The auditor must perform audit procedures to help identify non-compliance with other laws and regulations that may have a material impact on the financial statements (e.g. data protection, environmental legislation, public health and safety). Non-compliance in respect of such matters could affect the company’s ability to continue as a going concern or could result in the need for material liabilities to be recognised or disclosed. [ISA 250, 11b]
Audit procedures to identify instances of non-compliance
- Obtaining a general understanding of the legal and regulatory framework applicable to the entity and the industry, and of how the entity is complying with that framework. [ISA 250, 13]
- Enquiring of the management and those charged with governance as to whether the entity is in compliance with such laws and regulations. [ISA 250, 15a]
- Inspecting correspondence with relevant licensing or regulatory [ISA 250, 15b]
- Remaining alert to the possibility that other audit procedures applied may bring instances of non-compliance to the auditor’s attention. [ISA 250, 16]
- Obtaining written representation from the directors that they have disclosed to the auditors all those events of which they are aware which involve possible non-compliance, together with the actual or contingent consequences which may arise from such non-compliance. [ISA 250, 17]
Investigations of possible non-compliance
When the auditor becomes aware of information concerning a possible instance of non-compliance with laws or regulations, they should:
- Understand the nature of the act and circumstances in which it has occurred.
- Obtain further information to evaluate the possible effect on the financial statements.
[ISA 250, 19]
Audit procedures when non-compliance is identified
- Enquire of management of the penalties to be imposed.
- Inspect correspondence with the regulatory authority to identify the consequences.
- Inspect board minutes for management’s discussion on actions to be taken regarding the non-compliance.
- Enquire of the company’s legal department as to the possible impact of the non-compliance.
- The auditor should report non-compliance to management and those charged with governance, unless prohibited by law or regulation. [ISA 250, 23]
- If the auditor believes the non-compliance is intentional and material the matter should be reported to those charged with governance. [ISA 250, 24]
- If the auditor suspects management or those charged with governance are involved in the non-compliance, the matter should be reported to the audit committee or supervisory board. [ISA 250, 25]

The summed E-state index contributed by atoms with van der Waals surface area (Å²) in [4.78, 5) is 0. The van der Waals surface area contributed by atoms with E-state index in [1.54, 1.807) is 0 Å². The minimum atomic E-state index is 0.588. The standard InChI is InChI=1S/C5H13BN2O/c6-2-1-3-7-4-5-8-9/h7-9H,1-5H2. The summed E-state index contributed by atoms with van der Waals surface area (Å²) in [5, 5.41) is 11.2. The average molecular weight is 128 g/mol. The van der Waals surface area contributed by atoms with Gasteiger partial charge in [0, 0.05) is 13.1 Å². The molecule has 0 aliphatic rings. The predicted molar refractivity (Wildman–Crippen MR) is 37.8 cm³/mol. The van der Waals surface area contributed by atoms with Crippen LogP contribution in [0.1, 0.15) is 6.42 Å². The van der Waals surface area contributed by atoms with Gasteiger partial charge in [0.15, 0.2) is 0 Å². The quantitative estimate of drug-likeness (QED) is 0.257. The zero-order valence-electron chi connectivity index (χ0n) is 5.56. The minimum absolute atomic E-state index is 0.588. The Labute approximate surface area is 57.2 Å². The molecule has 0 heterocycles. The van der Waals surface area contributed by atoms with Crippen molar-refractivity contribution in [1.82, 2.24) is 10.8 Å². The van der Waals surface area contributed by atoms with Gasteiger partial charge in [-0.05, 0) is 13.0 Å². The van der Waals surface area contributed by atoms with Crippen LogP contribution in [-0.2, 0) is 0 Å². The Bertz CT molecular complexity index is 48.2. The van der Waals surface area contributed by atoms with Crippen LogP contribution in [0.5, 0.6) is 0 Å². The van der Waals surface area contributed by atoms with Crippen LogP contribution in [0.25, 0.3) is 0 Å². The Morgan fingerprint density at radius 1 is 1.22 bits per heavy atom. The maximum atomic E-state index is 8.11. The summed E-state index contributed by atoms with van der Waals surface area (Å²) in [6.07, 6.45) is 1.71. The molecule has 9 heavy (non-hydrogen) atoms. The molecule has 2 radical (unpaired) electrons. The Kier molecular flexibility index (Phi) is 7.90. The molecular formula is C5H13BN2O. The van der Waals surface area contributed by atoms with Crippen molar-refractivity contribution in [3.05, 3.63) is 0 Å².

- If the non-compliance has a material effect on the financial statements, a qualified or adverse opinion should be issued. [ISA 250, 26]
- The auditor should also consider whether they have any legal or ethical responsibility to report non-compliance to third parties e.g. to a regulatory authority. [ISA 250, 29]
NOCLAR: Auditor responsibilities in addition to ISA 250
The IESBA Code of Ethics for Professional Accountants sets out new ethical requirements in relation to an entity’s compliance with laws and regulations.
The ethical standard, Responding to Non-compliance with Laws and Regulations (NOCLAR), provides guidance to accountants as to the actions that should be taken if they become aware of an illegal act committed by a client or employer.
The additional requirements have been introduced to address concerns that the duty of confidentiality was acting as a barrier to the disclosure of potential NOCLAR to public authorities in the appropriate circumstances. Auditors were resigning from client relationships without NOCLAR issues being appropriately addressed.
NOCLAR sets out responsibilities in relation to:
- Responding to identified or suspected non-compliance
- Communicating identified or suspected non-compliance with other auditors
- Documenting identified or suspected non-compliance.
The aim is to generate an earlier response by management or those charged with governance, thereby mitigating adverse consequences for stakeholders and the general public and timelier intervention from public authorities on reports of potential NOCLAR to mitigate any adverse consequences for stakeholders and the general public.
7 Quality control
ISA 220 Quality Control for an Audit of Financial Statements requires the firm to establish a system of quality control to ensure the firm complies with professional standards and issues reports that are appropriate in the circumstances.
Policies and procedures should be established which address:
- Leadership responsibilities for quality within the firm
- Relevant ethical requirements
- Acceptance and continuance of client relationships and specific engagements
- Human resources
- Engagement performance
[ISA 220, A1]
The engagement partner takes overall responsibility for the overall quality of the engagement. [ISA 220, 8]
The engagement partner should ensure:
- Compliance with ethical requirements during the engagement.
- Appropriate acceptance and continuance procedures have been performed.
- The engagement team and auditor’s experts used have the appropriate competence and capabilities.
- Reviews have been performed in accordance with the firm’s review policies.
- Sufficient appropriate evidence has been obtained to support the audit conclusion through a review of the documentation and discussion with the audit team.
- Appropriate consultation on difficult or contentious matters has been undertaken.
Relevant ethical requirements
The firm should ensure compliance with the requirements of the ACCA Code of Ethics. This is covered in 4.
Acceptance and continuance of client relationships
The firm should ensure only clients and work of an acceptable level of risk are accepted. This requires consideration of: